Last week, social media was abuzz with the news of one Cassandra Hsiao, a Malaysian-born 18-year-old who was accepted to all eight Ivy League schools
in the United States.
While her achievement was remarkable, she isn't the only Malaysian who is making waves abroad, as we highlight four other Malaysians who have been quietly making the country proud.
You may have heard their names if you’re keeping yourself abreast of all news in the scenes of music, filmmaking, and publishing.
If you haven’t, well, read this article and feel some Malaysian pride when you hear about their achievements.
1. MICHAEL WONG (FILMMAKER)
After moving to China in 1999 during the financial crisis, Michael Wong worked as a creative director at leading ad agencies such as Ogilvy & Mather and Saatchi & Saatchi.
Then, he decided to take the leap into filmmaking.
“My career as a creative director in the advertising industry allows me to have a lot of opportunities to play with creativity but within certain boundaries. [Being a filmmaker] gives me the true liberty to express creative thinking and visual expression,” he told Rojak Daily
You might have heard some buzz about his directorial debut, The Story of 90 Coins
Since its release in 2015, it’s received over fifty international awards including Best Drama & Best Cinematography
at Los Angeles Film Awards 2016, Best Foreign Short Film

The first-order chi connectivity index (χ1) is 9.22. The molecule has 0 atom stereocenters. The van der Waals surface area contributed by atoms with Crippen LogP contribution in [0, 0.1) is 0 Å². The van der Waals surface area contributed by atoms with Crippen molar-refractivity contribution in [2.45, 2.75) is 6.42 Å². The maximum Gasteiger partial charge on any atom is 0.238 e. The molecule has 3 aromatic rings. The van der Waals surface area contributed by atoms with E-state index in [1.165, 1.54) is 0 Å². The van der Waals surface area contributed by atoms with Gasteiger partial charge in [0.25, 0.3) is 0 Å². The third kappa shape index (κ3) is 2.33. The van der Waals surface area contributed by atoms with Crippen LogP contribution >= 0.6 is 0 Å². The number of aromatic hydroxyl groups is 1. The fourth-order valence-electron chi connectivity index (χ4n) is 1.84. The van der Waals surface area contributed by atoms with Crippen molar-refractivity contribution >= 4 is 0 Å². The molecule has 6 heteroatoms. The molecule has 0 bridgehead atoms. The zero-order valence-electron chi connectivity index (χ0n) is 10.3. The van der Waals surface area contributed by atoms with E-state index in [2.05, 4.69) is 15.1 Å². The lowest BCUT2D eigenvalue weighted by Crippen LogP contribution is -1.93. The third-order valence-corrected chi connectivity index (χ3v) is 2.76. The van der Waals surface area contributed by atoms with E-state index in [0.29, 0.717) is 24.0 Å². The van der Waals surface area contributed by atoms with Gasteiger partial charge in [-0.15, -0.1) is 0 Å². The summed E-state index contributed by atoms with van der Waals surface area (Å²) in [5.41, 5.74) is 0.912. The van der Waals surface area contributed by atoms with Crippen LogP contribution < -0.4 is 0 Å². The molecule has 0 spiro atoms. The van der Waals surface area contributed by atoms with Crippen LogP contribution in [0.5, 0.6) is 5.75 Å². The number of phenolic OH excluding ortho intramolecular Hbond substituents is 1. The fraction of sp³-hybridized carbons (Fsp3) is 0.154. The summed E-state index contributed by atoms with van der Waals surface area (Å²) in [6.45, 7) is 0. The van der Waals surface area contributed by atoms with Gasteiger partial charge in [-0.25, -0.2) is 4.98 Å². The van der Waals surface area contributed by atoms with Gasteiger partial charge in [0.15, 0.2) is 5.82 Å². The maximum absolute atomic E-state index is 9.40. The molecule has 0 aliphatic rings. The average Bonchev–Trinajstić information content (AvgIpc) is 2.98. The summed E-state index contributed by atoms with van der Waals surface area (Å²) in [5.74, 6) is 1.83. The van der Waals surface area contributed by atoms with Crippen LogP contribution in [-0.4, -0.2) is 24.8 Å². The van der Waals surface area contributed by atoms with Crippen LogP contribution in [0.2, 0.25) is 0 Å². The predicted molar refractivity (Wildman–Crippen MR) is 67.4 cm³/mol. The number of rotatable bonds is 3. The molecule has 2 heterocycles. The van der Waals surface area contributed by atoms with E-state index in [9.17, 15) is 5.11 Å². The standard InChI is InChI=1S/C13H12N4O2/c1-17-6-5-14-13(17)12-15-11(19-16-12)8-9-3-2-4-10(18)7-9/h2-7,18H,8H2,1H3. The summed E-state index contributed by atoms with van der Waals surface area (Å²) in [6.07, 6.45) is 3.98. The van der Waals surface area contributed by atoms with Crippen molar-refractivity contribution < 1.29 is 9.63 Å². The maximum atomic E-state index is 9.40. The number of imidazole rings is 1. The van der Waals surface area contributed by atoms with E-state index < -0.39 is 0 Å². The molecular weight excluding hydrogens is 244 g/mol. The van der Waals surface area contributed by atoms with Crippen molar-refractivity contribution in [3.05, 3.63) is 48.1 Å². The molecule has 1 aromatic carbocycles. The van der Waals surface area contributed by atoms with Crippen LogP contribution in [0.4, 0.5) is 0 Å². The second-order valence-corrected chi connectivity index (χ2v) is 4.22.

at the Ukrainian International Short Film Festival 2016, and the Rising Star Award
at the Canada International Film Festival 2016.
The short film follows a young couple, Wang Yuyang (Chinese actor Han Dongjun) and Chen Wen (Chinese actress Zhuang Ziqi) in the throes of love. One night, Wang proposes to Chen but she hesitates. So he asks for 90 days. For 90 days, he’ll present her with a coin. If she accepts his proposal, they’ll use the 9 yuan to pay for the marriage licence. And if she refuses, they’ll buy some drinks and bid one another goodbye.
You can check out the full short movie below:
The Story of 90 Coins from Michael Wong on Vimeo.
2. SARA GRADWOHL (FILMMAKER)
Another example that proves Malaysia memang Boleh
, Sara Gradwohl (née Pang) moved to the United States to study journalism in 2012. Since then, she has directed, filmed, and produced three micro-documentaries and two short fiction films.
She told Rojak Daily
that taking a micro-documentary class while at the University of Missouri encouraged her to make the stories of individuals known.
, for example - the first documentary piece I had ever done - captured the essence of my friend's life changing moment in a matter of 60 seconds, which was hard given the lack of footage I had and a deadline to follow,” she tells us.
Her latest documentary, Trafficked
, features Christina, a survivor of sex trafficking.
Thus far, the documentary has scooped up multiple accolades at the International Film Festival Competition 2015
, the World Film Awards 2015
, and the Windrider International Student Film Festival 2015
For the Petaling Jaya-born filmmaker, making Trafficked
was a no-brainer as she had always been involved in organisations that served the underprivileged and undermined.
“I wanted these needs to become known to all. More specifically to those who were local to the area - many had the same thought I had, 'It’s a small town, what could possibly happen here?'.
"Hearing one of the founders of the Central Missouri Stop Human Trafficking Coalition share her experiences and some of these women’s stories during our personal meeting broke my heart,” she adds.